‘OUR RIGHT TO VOTE’: HOW COVID-19 IS INFECTING DEMOCRACY AROUND THE WORLD
By Audrey Bimbi, Associate Editor
COVID-19 has caused disruptions in more ways that many could have anticipated. Now added to the list of disruptions is the virus’ threat to democracy and the right to vote. As of April 15, 2020, several countries have postponed their elections to avoid putting people’s lives at risk, with South Korea currently standing out as an exception. With approximately 14,000 disinfected voting stations, South Korea is carrying out its elections in the strictest form, requiring voters to wear masks and stand about 3 feet from each other. Even those who are infected can vote by mailing the ballots. Regardless of whether countries will continue to hold elections or postpone them, the crisis brought by COVID-19 is creating several problems for the people’s right to vote all around the world.
The first problem, and perhaps the most disturbing is the dilemma of voters in countries with state-owned media. For example, several countries, including Brazil and India, have cut both the freedoms of press and expression as part of their response to the COVID-19 crisis. This increases the limits to opposition parties in the means by which they can reach people who are in lockdown and gives the incumbents an even bigger advantage than they normally have.
The difficulty in reaching the voters also leads to another problem: The fact that the lockdown has affected the meetings that would have allowed candidates to meet with their voters and appeal for their vote through other means of communication. Gestures that people seemed to take for granted until now – hugs and handshakes – have been relied on by candidates on the campaign trails because they can convey so much more than words. Being unable to communicate with voters in person becomes a significant problem when one considers that there are some voters who are being marginalized right now because of lack of internet access. Without the establishment of other means and measures to reach such voters, their marginalization could worsen.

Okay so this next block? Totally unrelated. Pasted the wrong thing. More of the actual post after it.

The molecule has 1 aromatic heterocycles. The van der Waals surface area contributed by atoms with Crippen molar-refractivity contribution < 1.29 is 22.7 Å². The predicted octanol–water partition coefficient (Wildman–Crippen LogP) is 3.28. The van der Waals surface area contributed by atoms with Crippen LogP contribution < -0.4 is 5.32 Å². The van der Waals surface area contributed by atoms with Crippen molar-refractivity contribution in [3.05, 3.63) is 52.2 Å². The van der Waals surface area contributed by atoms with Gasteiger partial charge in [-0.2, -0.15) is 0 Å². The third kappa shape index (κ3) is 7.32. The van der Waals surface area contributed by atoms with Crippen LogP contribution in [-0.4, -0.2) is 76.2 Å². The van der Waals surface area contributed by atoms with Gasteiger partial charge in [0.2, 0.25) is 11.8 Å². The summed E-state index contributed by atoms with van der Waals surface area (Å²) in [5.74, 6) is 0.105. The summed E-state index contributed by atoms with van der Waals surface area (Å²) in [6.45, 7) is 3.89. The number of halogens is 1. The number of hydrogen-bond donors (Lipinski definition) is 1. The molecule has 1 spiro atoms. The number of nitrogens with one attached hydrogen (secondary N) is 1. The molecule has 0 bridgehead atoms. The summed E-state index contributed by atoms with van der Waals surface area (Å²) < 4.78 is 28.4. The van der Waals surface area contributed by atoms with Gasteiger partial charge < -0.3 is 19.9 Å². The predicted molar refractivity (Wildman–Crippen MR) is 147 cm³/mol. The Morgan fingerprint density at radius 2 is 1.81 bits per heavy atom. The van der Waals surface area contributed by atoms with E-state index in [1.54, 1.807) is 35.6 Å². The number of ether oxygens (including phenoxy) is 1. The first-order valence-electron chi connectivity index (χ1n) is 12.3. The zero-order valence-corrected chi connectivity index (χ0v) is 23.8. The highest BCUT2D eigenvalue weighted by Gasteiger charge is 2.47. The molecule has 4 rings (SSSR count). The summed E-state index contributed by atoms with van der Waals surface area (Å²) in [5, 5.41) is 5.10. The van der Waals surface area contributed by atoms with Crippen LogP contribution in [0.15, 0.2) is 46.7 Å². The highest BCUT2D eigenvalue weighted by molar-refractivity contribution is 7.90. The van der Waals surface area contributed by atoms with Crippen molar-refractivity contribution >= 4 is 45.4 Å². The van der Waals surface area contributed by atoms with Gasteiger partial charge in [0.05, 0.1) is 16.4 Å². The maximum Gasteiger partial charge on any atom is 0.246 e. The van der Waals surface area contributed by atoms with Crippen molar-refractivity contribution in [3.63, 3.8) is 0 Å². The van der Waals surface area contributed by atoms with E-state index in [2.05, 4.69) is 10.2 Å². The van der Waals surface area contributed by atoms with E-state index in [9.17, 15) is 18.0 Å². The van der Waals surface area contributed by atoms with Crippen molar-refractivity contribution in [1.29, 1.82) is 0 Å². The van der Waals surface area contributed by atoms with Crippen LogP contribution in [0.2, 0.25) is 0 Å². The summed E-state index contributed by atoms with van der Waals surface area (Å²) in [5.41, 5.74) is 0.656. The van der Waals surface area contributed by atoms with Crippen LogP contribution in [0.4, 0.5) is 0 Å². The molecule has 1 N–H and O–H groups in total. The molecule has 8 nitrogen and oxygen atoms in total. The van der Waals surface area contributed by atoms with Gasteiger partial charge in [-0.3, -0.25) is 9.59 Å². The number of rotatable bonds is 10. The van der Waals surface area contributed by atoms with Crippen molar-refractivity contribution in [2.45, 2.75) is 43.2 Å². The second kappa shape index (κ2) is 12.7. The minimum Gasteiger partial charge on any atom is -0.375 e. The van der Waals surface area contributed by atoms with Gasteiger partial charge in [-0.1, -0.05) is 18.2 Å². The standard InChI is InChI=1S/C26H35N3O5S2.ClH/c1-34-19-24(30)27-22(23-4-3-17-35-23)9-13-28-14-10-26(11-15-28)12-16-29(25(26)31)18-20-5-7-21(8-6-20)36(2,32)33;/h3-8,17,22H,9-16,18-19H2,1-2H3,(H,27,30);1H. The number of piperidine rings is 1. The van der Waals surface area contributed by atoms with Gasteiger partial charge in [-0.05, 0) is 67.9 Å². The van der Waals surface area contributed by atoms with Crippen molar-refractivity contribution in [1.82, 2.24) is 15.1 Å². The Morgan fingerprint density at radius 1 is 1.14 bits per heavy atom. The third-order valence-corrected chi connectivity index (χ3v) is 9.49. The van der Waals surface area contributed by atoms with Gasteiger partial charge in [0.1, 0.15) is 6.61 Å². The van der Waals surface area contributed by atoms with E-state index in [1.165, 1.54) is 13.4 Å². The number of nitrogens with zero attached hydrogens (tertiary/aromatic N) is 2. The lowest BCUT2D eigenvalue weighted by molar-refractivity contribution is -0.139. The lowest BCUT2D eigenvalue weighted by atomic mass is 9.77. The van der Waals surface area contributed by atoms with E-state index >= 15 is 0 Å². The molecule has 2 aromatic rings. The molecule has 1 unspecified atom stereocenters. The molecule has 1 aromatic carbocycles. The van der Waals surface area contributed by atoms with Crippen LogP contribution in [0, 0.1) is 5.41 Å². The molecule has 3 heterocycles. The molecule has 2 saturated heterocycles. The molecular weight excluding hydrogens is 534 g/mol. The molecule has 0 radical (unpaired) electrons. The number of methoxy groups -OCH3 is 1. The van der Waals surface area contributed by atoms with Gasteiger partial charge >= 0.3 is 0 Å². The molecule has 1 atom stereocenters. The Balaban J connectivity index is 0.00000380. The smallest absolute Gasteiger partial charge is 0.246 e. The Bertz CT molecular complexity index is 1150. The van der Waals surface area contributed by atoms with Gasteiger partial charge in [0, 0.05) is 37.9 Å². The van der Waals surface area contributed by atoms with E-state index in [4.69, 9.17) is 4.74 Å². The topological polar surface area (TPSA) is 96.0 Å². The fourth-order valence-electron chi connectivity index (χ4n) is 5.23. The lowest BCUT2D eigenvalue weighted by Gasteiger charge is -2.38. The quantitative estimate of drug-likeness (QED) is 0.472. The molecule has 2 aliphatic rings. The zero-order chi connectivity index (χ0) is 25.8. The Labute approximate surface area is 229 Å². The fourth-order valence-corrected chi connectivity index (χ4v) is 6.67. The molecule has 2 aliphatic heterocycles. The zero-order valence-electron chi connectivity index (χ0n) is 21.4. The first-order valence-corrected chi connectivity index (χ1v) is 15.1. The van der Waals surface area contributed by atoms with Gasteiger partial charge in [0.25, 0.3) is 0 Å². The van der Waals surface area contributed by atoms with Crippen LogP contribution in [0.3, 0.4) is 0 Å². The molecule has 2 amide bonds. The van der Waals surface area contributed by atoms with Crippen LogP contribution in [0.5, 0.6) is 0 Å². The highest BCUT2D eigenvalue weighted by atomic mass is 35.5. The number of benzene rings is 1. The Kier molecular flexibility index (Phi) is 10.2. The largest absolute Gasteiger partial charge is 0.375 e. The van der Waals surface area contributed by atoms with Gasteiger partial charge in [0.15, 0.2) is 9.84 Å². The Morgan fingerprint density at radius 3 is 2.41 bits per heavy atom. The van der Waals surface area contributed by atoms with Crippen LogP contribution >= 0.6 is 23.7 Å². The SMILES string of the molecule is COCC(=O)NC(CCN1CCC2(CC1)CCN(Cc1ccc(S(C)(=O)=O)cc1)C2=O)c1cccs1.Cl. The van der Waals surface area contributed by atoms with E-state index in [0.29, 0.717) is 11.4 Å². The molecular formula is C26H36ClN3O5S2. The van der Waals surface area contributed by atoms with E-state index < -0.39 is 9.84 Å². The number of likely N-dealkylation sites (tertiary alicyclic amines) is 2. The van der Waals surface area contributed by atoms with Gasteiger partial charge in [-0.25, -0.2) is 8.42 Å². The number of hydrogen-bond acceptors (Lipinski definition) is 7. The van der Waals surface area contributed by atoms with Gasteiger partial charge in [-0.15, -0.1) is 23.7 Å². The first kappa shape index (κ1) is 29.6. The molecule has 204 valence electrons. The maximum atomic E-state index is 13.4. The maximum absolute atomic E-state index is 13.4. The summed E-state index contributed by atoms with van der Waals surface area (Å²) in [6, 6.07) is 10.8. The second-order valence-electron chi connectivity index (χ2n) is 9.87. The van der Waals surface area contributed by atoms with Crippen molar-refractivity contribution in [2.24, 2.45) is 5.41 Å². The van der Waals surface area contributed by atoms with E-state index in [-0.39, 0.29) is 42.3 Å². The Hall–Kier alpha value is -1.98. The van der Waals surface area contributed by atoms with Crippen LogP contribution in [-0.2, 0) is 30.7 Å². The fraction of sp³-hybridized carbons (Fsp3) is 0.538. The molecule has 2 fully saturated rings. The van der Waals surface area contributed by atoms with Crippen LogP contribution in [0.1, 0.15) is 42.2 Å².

The third problem affects both candidates and voters: There is little to no room to discuss anything but the virus on the campaign trails. Instead of discussing the variety of topics that make each candidate appealing, the discussions seem to be limited to how well they will be able to handle this crisis. For voters who are already dissatisfied with their current administrations’ response, anyone who promises better might seem like a good candidate. However, this also raises the question of whether the elected candidate is well-equipped to handle the state of affairs in the life after COVID-19.
These are just a few of the problems that COVID-19 is creating for democracy around the world. In some unfortunate situations, leaders will probably opt to hold elections in hopes that low voter-turnout will work in their favor, while others will indefinitely postpone elections as a means of holding on to power. Regardless of the choices made by these leaders, the crisis surrounding COVID-19 is proving just how important the people’s right to vote is and raises concerns as to how it can be protected.
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